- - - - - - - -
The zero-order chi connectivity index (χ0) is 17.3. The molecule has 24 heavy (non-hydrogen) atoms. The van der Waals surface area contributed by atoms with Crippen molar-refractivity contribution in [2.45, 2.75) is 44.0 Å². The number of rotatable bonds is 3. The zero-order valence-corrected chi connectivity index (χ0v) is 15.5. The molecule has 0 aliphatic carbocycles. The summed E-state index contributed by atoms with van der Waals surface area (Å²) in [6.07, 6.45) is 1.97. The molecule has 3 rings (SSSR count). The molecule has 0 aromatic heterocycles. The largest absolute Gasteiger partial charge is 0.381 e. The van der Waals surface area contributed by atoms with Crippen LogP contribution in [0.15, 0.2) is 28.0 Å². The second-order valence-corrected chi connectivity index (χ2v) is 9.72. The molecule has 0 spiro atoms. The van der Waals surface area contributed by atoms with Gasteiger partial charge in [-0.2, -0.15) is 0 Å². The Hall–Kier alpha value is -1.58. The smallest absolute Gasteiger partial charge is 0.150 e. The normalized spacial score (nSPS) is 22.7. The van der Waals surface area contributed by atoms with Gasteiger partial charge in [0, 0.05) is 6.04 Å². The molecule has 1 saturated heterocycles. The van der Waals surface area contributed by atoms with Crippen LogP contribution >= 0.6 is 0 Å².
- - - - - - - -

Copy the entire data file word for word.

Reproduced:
The zero-order chi connectivity index (χ0) is 17.3. The molecule has 24 heavy (non-hydrogen) atoms. The van der Waals surface area contributed by atoms with Crippen molar-refractivity contribution in [2.45, 2.75) is 44.0 Å². The number of rotatable bonds is 3. The zero-order valence-corrected chi connectivity index (χ0v) is 15.5. The molecule has 0 aliphatic carbocycles. The summed E-state index contributed by atoms with van der Waals surface area (Å²) in [6.07, 6.45) is 1.97. The molecule has 3 rings (SSSR count). The molecule has 0 aromatic heterocycles. The largest absolute Gasteiger partial charge is 0.381 e. The van der Waals surface area contributed by atoms with Crippen LogP contribution in [0.15, 0.2) is 28.0 Å². The second-order valence-corrected chi connectivity index (χ2v) is 9.72. The molecule has 0 spiro atoms. The van der Waals surface area contributed by atoms with Gasteiger partial charge in [-0.2, -0.15) is 0 Å². The Hall–Kier alpha value is -1.58. The smallest absolute Gasteiger partial charge is 0.150 e. The normalized spacial score (nSPS) is 22.7. The van der Waals surface area contributed by atoms with Gasteiger partial charge in [0, 0.05) is 6.04 Å². The molecule has 1 saturated heterocycles. The van der Waals surface area contributed by atoms with Crippen LogP contribution >= 0.6 is 0 Å².